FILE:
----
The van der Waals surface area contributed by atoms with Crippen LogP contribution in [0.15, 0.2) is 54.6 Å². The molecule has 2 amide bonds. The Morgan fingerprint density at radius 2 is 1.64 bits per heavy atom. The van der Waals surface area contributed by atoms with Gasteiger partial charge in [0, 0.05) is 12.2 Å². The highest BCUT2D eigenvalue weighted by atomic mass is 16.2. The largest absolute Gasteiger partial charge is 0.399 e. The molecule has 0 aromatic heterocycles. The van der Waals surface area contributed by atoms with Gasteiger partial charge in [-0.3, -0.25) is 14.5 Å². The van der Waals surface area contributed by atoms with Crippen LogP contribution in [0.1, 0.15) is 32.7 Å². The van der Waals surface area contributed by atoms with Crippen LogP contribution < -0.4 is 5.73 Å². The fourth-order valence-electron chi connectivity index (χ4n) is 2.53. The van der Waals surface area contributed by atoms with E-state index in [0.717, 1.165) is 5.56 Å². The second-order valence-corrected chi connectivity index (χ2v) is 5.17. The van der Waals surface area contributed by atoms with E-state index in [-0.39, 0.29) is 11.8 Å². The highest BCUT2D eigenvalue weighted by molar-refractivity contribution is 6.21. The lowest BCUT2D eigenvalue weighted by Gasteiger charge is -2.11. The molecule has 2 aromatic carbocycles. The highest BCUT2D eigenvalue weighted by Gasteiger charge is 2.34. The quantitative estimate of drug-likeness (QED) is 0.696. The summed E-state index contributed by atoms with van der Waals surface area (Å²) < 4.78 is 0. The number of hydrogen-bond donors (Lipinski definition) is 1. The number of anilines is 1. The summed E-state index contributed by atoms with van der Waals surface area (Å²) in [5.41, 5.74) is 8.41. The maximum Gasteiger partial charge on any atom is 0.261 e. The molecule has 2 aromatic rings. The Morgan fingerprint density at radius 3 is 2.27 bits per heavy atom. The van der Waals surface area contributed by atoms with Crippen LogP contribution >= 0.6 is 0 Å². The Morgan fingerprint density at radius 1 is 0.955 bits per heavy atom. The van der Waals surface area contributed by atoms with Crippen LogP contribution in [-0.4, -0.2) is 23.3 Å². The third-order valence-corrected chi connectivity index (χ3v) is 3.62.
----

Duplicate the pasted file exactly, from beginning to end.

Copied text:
The van der Waals surface area contributed by atoms with Crippen LogP contribution in [0.15, 0.2) is 54.6 Å². The molecule has 2 amide bonds. The Morgan fingerprint density at radius 2 is 1.64 bits per heavy atom. The van der Waals surface area contributed by atoms with Gasteiger partial charge in [0, 0.05) is 12.2 Å². The highest BCUT2D eigenvalue weighted by atomic mass is 16.2. The largest absolute Gasteiger partial charge is 0.399 e. The molecule has 0 aromatic heterocycles. The van der Waals surface area contributed by atoms with Gasteiger partial charge in [-0.3, -0.25) is 14.5 Å². The van der Waals surface area contributed by atoms with Crippen LogP contribution in [0.1, 0.15) is 32.7 Å². The van der Waals surface area contributed by atoms with Crippen LogP contribution < -0.4 is 5.73 Å². The fourth-order valence-electron chi connectivity index (χ4n) is 2.53. The van der Waals surface area contributed by atoms with E-state index in [0.717, 1.165) is 5.56 Å². The second-order valence-corrected chi connectivity index (χ2v) is 5.17. The van der Waals surface area contributed by atoms with E-state index in [-0.39, 0.29) is 11.8 Å². The highest BCUT2D eigenvalue weighted by molar-refractivity contribution is 6.21. The lowest BCUT2D eigenvalue weighted by Gasteiger charge is -2.11. The molecule has 2 aromatic carbocycles. The highest BCUT2D eigenvalue weighted by Gasteiger charge is 2.34. The quantitative estimate of drug-likeness (QED) is 0.696. The summed E-state index contributed by atoms with van der Waals surface area (Å²) < 4.78 is 0. The number of hydrogen-bond donors (Lipinski definition) is 1. The number of anilines is 1. The summed E-state index contributed by atoms with van der Waals surface area (Å²) in [5.41, 5.74) is 8.41. The maximum Gasteiger partial charge on any atom is 0.261 e. The molecule has 2 aromatic rings. The Morgan fingerprint density at radius 3 is 2.27 bits per heavy atom. The van der Waals surface area contributed by atoms with Crippen LogP contribution >= 0.6 is 0 Å². The Morgan fingerprint density at radius 1 is 0.955 bits per heavy atom. The van der Waals surface area contributed by atoms with Crippen LogP contribution in [-0.4, -0.2) is 23.3 Å². The third-order valence-corrected chi connectivity index (χ3v) is 3.62.